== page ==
If you go down to the woods today there are many things to be sure of. A surprise, naturally, as there's always something new to see, but also a sense of the past, a glimpse of tomorrow, fresh starts and old ways, half-heard whispers, unexpected turns and an abiding sense of peace. All it takes is a stroll in the woods.
This wonderfully involving anthology of words from the woods should have you striding out for thickets, copses, coverts and coppices in which to discover the sense of awe that permeates every page. Of course it's romantic, whimsical, even sentimental in places, but the writing is also passionate, perceptive, committed and, on occasion, angry.
What unites the 40-odd writers, poets, ecologists, arborists, artists and photographers is an ability to articulate their sylvan reflections in such a way that we might also want to learn more about these fixtures on our landscape that, all too often, are taken for granted. We love our trees and rightly so, but many of us just don't know enough about them.
The book stands as a fitting tribute to the late botanist Oliver Rackham, a man whose understanding of woodlands is only now finding common currency - it was he who counselled against tidying up and removing fallen trees after the Great Storm of 1987 on the grounds that many of them would simply continue their lives horizontally, in recline, altered not euthanased. Rackham's view was that each wood is different, every bit as much a community as the human settlements too many of them were cleared to provide space for.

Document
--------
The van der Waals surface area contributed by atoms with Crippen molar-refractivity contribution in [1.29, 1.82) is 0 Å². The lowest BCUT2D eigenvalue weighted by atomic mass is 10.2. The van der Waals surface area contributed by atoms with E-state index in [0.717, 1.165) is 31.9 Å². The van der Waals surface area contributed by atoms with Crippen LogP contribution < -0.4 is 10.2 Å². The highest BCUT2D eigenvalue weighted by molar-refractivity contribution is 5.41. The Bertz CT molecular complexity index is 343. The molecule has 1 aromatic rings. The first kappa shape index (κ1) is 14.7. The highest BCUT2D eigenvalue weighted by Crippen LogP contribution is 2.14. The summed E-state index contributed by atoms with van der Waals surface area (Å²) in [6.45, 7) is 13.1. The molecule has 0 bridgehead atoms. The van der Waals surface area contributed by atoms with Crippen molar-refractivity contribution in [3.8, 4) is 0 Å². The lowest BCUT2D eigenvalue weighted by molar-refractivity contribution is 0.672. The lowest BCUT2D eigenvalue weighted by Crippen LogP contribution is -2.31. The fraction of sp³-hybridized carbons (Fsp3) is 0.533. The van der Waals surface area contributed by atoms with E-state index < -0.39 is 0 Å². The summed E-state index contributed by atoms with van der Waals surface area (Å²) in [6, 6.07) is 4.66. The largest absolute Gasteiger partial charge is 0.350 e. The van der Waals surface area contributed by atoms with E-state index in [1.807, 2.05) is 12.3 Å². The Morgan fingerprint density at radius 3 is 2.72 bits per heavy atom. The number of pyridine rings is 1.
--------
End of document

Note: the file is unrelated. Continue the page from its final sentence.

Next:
Edited by nature writer Adrian Cooper, who points out Britain lost almost half its ancient woodland - any wood in continuous existence since 1600 - in the 50 years between 1933 and 1983, the essays, short stories, memoirs and poems tap at a collective conscious. Whether it's in the lyrical shape of Simon Armitage's Ash, or the typographic impressionism of Richard Skelton's Thwaite, there is much here that speaks to us all.
Germaine Greer muses on the nature of trees, while Sue Clifford tellingly reminds us that the woods we see above ground are but a fraction of the story. Scientist Gabriel Hemery imagines being interviewed in 2050 about the reforestation of Dartmoor and Tobias Jones, the writer who turned his home into a sanctuary for people in crisis, argues for the communal healing properties of woodland. Elsewhere, the drawings of sculptor David Nash remind us how nature and man can work together to guide the woods and Ellie Davies' photographs invite us to look again at the 'natural' world.
There is plenty to enjoy here and it should be savoured. Indeed, like favourite woodland, Arboreal stands repeated visits, each pass revealing new treats. Between its leaves there is no such thing as time lost.